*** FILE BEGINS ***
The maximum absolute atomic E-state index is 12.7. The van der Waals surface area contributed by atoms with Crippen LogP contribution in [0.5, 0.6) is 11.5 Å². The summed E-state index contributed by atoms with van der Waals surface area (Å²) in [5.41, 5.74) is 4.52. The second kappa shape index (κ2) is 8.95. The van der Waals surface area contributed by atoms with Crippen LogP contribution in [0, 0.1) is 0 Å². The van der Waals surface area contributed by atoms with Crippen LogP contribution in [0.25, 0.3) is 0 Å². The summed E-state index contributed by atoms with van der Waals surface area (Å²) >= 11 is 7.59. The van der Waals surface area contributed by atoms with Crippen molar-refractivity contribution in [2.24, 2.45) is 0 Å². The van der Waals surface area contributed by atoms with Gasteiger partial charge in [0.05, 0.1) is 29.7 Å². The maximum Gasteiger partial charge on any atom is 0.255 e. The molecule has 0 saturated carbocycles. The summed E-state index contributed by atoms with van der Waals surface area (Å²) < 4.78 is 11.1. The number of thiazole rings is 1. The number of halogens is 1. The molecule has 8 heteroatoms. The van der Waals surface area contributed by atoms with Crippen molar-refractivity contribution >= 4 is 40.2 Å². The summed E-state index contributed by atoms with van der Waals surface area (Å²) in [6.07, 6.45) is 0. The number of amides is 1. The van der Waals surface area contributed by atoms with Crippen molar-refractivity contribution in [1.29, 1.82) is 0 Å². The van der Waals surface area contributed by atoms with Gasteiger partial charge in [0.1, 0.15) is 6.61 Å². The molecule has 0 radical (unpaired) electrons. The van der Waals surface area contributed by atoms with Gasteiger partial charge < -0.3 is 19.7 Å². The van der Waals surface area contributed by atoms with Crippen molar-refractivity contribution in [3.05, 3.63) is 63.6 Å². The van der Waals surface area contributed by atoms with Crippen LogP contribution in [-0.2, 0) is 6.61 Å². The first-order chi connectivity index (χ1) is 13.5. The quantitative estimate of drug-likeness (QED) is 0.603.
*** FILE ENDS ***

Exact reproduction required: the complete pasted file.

The maximum absolute atomic E-state index is 12.7. The van der Waals surface area contributed by atoms with Crippen LogP contribution in [0.5, 0.6) is 11.5 Å². The summed E-state index contributed by atoms with van der Waals surface area (Å²) in [5.41, 5.74) is 4.52. The second kappa shape index (κ2) is 8.95. The van der Waals surface area contributed by atoms with Crippen LogP contribution in [0, 0.1) is 0 Å². The van der Waals surface area contributed by atoms with Crippen LogP contribution in [0.25, 0.3) is 0 Å². The summed E-state index contributed by atoms with van der Waals surface area (Å²) >= 11 is 7.59. The van der Waals surface area contributed by atoms with Crippen molar-refractivity contribution in [2.24, 2.45) is 0 Å². The van der Waals surface area contributed by atoms with Gasteiger partial charge in [0.05, 0.1) is 29.7 Å². The maximum Gasteiger partial charge on any atom is 0.255 e. The molecule has 0 saturated carbocycles. The summed E-state index contributed by atoms with van der Waals surface area (Å²) < 4.78 is 11.1. The number of thiazole rings is 1. The number of halogens is 1. The molecule has 8 heteroatoms. The van der Waals surface area contributed by atoms with Crippen molar-refractivity contribution >= 4 is 40.2 Å². The summed E-state index contributed by atoms with van der Waals surface area (Å²) in [6.07, 6.45) is 0. The number of amides is 1. The van der Waals surface area contributed by atoms with Crippen molar-refractivity contribution in [1.29, 1.82) is 0 Å². The van der Waals surface area contributed by atoms with Gasteiger partial charge in [0.1, 0.15) is 6.61 Å². The molecule has 0 radical (unpaired) electrons. The van der Waals surface area contributed by atoms with Gasteiger partial charge < -0.3 is 19.7 Å². The van der Waals surface area contributed by atoms with Crippen molar-refractivity contribution in [3.05, 3.63) is 63.6 Å². The van der Waals surface area contributed by atoms with Crippen LogP contribution in [-0.2, 0) is 6.61 Å². The first-order chi connectivity index (χ1) is 13.5. The quantitative estimate of drug-likeness (QED) is 0.603.